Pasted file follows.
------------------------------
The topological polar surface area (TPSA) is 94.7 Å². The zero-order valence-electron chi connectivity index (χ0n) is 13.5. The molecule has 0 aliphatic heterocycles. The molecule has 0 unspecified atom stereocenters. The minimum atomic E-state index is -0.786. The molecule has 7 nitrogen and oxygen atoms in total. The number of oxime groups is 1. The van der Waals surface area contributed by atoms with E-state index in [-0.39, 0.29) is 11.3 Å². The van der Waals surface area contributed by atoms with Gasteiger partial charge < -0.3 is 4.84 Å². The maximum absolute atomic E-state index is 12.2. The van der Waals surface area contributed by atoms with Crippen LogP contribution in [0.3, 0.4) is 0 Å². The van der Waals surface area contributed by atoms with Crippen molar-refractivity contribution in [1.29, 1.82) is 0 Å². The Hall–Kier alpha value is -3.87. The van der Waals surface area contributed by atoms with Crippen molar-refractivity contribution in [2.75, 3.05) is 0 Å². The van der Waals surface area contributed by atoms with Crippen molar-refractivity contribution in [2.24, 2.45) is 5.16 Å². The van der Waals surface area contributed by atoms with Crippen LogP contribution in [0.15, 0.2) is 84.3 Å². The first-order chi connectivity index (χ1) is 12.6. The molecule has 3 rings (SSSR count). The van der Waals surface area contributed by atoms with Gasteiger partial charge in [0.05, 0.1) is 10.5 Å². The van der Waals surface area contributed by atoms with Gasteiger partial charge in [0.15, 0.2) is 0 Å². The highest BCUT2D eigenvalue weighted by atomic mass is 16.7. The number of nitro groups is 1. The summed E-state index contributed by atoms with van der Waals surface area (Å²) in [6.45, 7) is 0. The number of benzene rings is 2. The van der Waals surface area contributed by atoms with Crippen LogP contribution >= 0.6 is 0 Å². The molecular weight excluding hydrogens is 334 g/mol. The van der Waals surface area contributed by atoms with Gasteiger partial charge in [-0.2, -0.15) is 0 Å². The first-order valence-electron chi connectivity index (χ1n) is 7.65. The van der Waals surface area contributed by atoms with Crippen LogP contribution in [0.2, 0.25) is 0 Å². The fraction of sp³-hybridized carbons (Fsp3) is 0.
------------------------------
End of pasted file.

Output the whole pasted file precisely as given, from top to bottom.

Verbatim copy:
The topological polar surface area (TPSA) is 94.7 Å². The zero-order valence-electron chi connectivity index (χ0n) is 13.5. The molecule has 0 aliphatic heterocycles. The molecule has 0 unspecified atom stereocenters. The minimum atomic E-state index is -0.786. The molecule has 7 nitrogen and oxygen atoms in total. The number of oxime groups is 1. The van der Waals surface area contributed by atoms with E-state index in [-0.39, 0.29) is 11.3 Å². The van der Waals surface area contributed by atoms with Gasteiger partial charge < -0.3 is 4.84 Å². The maximum absolute atomic E-state index is 12.2. The van der Waals surface area contributed by atoms with Crippen LogP contribution in [0.3, 0.4) is 0 Å². The van der Waals surface area contributed by atoms with Crippen molar-refractivity contribution in [1.29, 1.82) is 0 Å². The Hall–Kier alpha value is -3.87. The van der Waals surface area contributed by atoms with Crippen molar-refractivity contribution in [2.75, 3.05) is 0 Å². The van der Waals surface area contributed by atoms with Crippen molar-refractivity contribution in [2.24, 2.45) is 5.16 Å². The van der Waals surface area contributed by atoms with Crippen LogP contribution in [0.15, 0.2) is 84.3 Å². The first-order chi connectivity index (χ1) is 12.6. The molecule has 3 rings (SSSR count). The van der Waals surface area contributed by atoms with Gasteiger partial charge in [0.05, 0.1) is 10.5 Å². The van der Waals surface area contributed by atoms with Gasteiger partial charge in [0.15, 0.2) is 0 Å². The highest BCUT2D eigenvalue weighted by atomic mass is 16.7. The number of nitro groups is 1. The summed E-state index contributed by atoms with van der Waals surface area (Å²) in [6.45, 7) is 0. The number of benzene rings is 2. The van der Waals surface area contributed by atoms with Crippen LogP contribution >= 0.6 is 0 Å². The molecular weight excluding hydrogens is 334 g/mol. The van der Waals surface area contributed by atoms with Gasteiger partial charge in [-0.2, -0.15) is 0 Å². The first-order valence-electron chi connectivity index (χ1n) is 7.65. The van der Waals surface area contributed by atoms with Crippen LogP contribution in [0.2, 0.25) is 0 Å². The fraction of sp³-hybridized carbons (Fsp3) is 0.